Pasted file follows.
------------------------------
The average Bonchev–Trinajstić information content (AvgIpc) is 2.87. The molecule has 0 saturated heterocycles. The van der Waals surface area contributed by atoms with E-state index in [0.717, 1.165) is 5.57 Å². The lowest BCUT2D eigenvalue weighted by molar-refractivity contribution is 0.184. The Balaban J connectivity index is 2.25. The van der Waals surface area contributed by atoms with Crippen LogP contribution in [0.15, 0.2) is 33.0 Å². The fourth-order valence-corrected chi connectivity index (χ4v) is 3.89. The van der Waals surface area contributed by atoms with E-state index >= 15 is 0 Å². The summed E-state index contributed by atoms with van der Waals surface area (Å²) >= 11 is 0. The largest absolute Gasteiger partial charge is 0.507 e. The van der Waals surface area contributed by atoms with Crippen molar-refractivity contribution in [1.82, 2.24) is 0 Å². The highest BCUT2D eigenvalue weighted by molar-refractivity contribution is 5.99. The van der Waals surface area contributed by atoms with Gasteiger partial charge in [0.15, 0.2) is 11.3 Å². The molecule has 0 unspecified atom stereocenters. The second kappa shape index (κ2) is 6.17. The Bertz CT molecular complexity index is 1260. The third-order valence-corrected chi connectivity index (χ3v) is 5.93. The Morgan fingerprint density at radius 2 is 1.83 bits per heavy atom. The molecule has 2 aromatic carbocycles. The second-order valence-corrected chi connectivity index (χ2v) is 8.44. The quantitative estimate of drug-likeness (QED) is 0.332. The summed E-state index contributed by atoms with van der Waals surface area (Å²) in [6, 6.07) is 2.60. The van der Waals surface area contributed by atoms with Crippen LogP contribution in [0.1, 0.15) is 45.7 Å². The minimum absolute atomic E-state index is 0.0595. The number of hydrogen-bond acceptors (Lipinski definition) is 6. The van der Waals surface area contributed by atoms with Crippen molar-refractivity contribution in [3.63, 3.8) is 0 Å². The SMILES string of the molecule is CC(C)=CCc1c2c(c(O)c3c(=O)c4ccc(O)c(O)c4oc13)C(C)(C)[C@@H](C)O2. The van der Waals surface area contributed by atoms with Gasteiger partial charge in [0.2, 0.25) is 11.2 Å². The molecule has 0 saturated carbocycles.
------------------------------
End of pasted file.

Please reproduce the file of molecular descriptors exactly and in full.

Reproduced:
The average Bonchev–Trinajstić information content (AvgIpc) is 2.87. The molecule has 0 saturated heterocycles. The van der Waals surface area contributed by atoms with E-state index in [0.717, 1.165) is 5.57 Å². The lowest BCUT2D eigenvalue weighted by molar-refractivity contribution is 0.184. The Balaban J connectivity index is 2.25. The van der Waals surface area contributed by atoms with Crippen LogP contribution in [0.15, 0.2) is 33.0 Å². The fourth-order valence-corrected chi connectivity index (χ4v) is 3.89. The van der Waals surface area contributed by atoms with E-state index >= 15 is 0 Å². The summed E-state index contributed by atoms with van der Waals surface area (Å²) >= 11 is 0. The largest absolute Gasteiger partial charge is 0.507 e. The van der Waals surface area contributed by atoms with Crippen molar-refractivity contribution in [1.82, 2.24) is 0 Å². The highest BCUT2D eigenvalue weighted by molar-refractivity contribution is 5.99. The van der Waals surface area contributed by atoms with Gasteiger partial charge in [0.15, 0.2) is 11.3 Å². The molecule has 0 unspecified atom stereocenters. The second kappa shape index (κ2) is 6.17. The Bertz CT molecular complexity index is 1260. The third-order valence-corrected chi connectivity index (χ3v) is 5.93. The Morgan fingerprint density at radius 2 is 1.83 bits per heavy atom. The molecule has 2 aromatic carbocycles. The second-order valence-corrected chi connectivity index (χ2v) is 8.44. The quantitative estimate of drug-likeness (QED) is 0.332. The summed E-state index contributed by atoms with van der Waals surface area (Å²) in [6, 6.07) is 2.60. The van der Waals surface area contributed by atoms with Crippen LogP contribution in [0.1, 0.15) is 45.7 Å². The minimum absolute atomic E-state index is 0.0595. The number of hydrogen-bond acceptors (Lipinski definition) is 6. The van der Waals surface area contributed by atoms with Crippen molar-refractivity contribution in [3.63, 3.8) is 0 Å². The SMILES string of the molecule is CC(C)=CCc1c2c(c(O)c3c(=O)c4ccc(O)c(O)c4oc13)C(C)(C)[C@@H](C)O2. The van der Waals surface area contributed by atoms with Gasteiger partial charge in [0.2, 0.25) is 11.2 Å². The molecule has 0 saturated carbocycles.